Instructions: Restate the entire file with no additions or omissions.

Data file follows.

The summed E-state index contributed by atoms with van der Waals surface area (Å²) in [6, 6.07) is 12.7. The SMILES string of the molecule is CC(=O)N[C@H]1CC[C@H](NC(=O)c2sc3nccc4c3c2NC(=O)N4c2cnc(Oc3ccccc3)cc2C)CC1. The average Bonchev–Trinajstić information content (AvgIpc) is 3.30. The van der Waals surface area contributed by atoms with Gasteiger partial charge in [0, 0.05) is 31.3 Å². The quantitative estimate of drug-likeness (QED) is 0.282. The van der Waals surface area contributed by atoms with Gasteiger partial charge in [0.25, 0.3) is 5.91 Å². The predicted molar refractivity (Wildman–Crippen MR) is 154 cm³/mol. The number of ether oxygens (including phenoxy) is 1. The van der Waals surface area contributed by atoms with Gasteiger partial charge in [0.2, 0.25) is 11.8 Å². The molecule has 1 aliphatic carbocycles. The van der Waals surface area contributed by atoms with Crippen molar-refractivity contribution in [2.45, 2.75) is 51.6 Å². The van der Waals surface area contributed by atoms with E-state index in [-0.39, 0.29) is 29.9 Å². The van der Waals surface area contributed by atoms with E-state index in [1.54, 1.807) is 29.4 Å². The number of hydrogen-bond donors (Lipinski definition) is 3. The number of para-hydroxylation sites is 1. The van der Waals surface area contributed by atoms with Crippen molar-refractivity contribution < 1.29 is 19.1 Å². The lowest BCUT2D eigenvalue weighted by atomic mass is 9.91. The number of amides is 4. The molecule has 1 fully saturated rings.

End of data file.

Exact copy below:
The summed E-state index contributed by atoms with van der Waals surface area (Å²) in [6, 6.07) is 12.7. The SMILES string of the molecule is CC(=O)N[C@H]1CC[C@H](NC(=O)c2sc3nccc4c3c2NC(=O)N4c2cnc(Oc3ccccc3)cc2C)CC1. The average Bonchev–Trinajstić information content (AvgIpc) is 3.30. The van der Waals surface area contributed by atoms with Gasteiger partial charge in [0, 0.05) is 31.3 Å². The quantitative estimate of drug-likeness (QED) is 0.282. The van der Waals surface area contributed by atoms with Gasteiger partial charge in [0.25, 0.3) is 5.91 Å². The predicted molar refractivity (Wildman–Crippen MR) is 154 cm³/mol. The number of ether oxygens (including phenoxy) is 1. The van der Waals surface area contributed by atoms with Gasteiger partial charge in [0.2, 0.25) is 11.8 Å². The molecule has 1 aliphatic carbocycles. The van der Waals surface area contributed by atoms with Crippen molar-refractivity contribution in [2.45, 2.75) is 51.6 Å². The van der Waals surface area contributed by atoms with E-state index in [-0.39, 0.29) is 29.9 Å². The van der Waals surface area contributed by atoms with E-state index in [1.54, 1.807) is 29.4 Å². The number of hydrogen-bond donors (Lipinski definition) is 3. The number of para-hydroxylation sites is 1. The van der Waals surface area contributed by atoms with Crippen molar-refractivity contribution < 1.29 is 19.1 Å². The lowest BCUT2D eigenvalue weighted by atomic mass is 9.91. The number of amides is 4. The molecule has 1 fully saturated rings.